by Conor Fynes
The age-old ‘who is your favourite band?’ topic came up in conversation for me recently. I feel the same kind of cynicism towards that question as I would if someone asked me what type of food I’d be content eating three meals a day for a year; taste is prone to change with mood and setting, and the same is doubly true for in the case of musical tastes.
With that said, most times I’m asked that question, the answer I’ll give is Blut aus Nord. They’ve never quite matched the perfection of Deathspell Omega and may not have had the same life-changing influence on me as Yes or Voivod, but I cannot think of another band in metal that has created such consistently amazing material spanning so many emotions. Memoria Vetusta II: Dialogue with the Stars was a major source of uplift and comfort for me a year ago when I lost a loved one and ambled through the grieving process. By contrast, I can go to The Work Which Transforms God anytime I want the experience of having my soul drained and tormented ad infinitum by some malevolent AI program. Both sides to Blut aus Nord are equally visionary and awe-inspiring, and I cannot think of another band in black metal that could potentially never wear on me.
Unsurprisingly, whatever influence the band has had on the current state of black metal is almost entirely derived from their hellish side. Deus Salutis Meæ is nothing that Blut aus Nord fans won’t have heard before already, but it’s one of the purest expressions of their dark side that they’ve released to date.
I’ve found many of Blut aus Nord’s peers in the ‘forward-thinking’ black metal niche get overly bloated with their highbrow intellect and would probably be better off nixing their post-doctoral program in lieu of developing a bad drug habit or getting into violent crime—anything to conjure the demons lacking in their music. Blut aus Nord have never once suffered sterility in their career; their material is typically mind-bendingly cerebral, and if the tenderness on the Memoria Vetusta records says anything, I would bet that Vindsval is probably a really nice, soft-mannered man in real life. Still, the crushing darkness pervading his harsher work remains a league apart from any of the contemporary soundalikes; contrary to the “think first” attitude of a lot of these bands, Blut aus Nord sounds completely intuitive. The product may be mechanical and terrifying, but the source is rooted to a human heart and fluidity of feeling.
With Deus Salutis Meæ, that feeling of intuition is perhaps stronger than ever before. This may be a bit ironic given the style—returning to the industrial horror of The Work Which Transforms God and MoRT—but I can’t escape the impression that this work was manifested without (or I should say, created beyond) a rational endplan in mind. Two soon-to-be-released albums have been announced by Blut aus Nord, but this one appeared suddenly. Were I to guess, the inspiration for this album and style probably appeared without warning or some predetermined artistic goal in mind. There are no significant innovations on Deus Salutis Meæ, and given how dynamic the band’s history has been, the most surprising thing is the fact that it all sounds so familiar.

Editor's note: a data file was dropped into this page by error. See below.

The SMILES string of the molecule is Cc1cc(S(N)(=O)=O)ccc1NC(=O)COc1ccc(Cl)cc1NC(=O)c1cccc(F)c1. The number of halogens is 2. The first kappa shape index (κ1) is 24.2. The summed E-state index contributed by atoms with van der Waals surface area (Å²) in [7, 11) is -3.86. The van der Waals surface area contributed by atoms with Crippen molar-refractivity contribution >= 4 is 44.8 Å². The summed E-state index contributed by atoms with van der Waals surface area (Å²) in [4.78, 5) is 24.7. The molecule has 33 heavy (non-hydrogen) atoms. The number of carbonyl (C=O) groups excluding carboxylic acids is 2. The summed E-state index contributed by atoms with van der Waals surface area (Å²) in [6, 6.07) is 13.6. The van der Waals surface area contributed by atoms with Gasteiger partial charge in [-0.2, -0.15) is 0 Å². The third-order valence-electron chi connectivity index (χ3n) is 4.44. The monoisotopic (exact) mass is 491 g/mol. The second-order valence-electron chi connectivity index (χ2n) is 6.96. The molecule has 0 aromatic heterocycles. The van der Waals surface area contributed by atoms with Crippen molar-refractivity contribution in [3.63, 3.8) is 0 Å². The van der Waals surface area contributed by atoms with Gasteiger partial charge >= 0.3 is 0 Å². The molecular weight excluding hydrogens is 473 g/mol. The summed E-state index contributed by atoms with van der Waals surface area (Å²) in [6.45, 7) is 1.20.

This latest observation sees Vindsval manifesting what is essentially a 2000s–era Blut aus Nord record with an uncompromising purity. This is the sort of angular, dystopian, psychoactive black metal that first lured me in as a fan a decade ago. For any talk of familiarity, it bears noting that Deus Salutis Meæ still sounds very fresh, if nothing else for the fact that they’ve effectively turned their backs on ten years of melodic evolution. The album comes across like some festering amalgamation of everything they did beginning with the hypnotic monotony of The Mystical Beast of Rebellion in 2001 to the quasi-melodic encroachments on Odinist.
The overtly artificial drum blasting only relents a few times for an apocalyptic nook of ambiance, and the vocals are so teched-out with post-production dirt that it’s practically indecipherable. The guitars are hardly any more welcoming either; Vindsval’s post-riffs sound like they were written with the conscious restraint of avoiding anything that might be construed as conventionally melodic or harmonious. All of this is standard for the Blut aus Nord template, of course, though it should be noted that there’s always at least something of an accessible anchor in the form of the thick grooves they get into. The time signatures may be indecipherable, and you’ll probably have to listen closely to certain parts to figure where a groove begins and ends, but Vindsval’s earhook-worthy grasp of rhythms is the keystone that keeps his music from the ‘death metal ambiance’ feeling I get listening to a lot of Portal‘s stuff.
Despite coming across as a combined average of Blut aus Nord’s most chaotic records, Deus Salutis Meæ still sounds appropriately extreme. I can still see why I felt underwhelmed at first. In some ways, I still am. The album obviously deserved my time though, and considering my initial frustration I’ve probably listened to the album repeatedly more so now than I even would have if all my ground-shattering expectations had been fulfilled. I still don’t think Deus Salutis Meæ sounds like ‘new’ Blut aus Nord, but if anything rings true now, the fact that this sound still manages to be so unsettling and cutting-edge in 2017 goes to show how timeless the design was from the start. I imagine it’s something like someone surviving a bullet wound, then having a gun pointed at them again; just because you know what to expect in advance doesn’t mean there’s going to be less of an impact the second time around.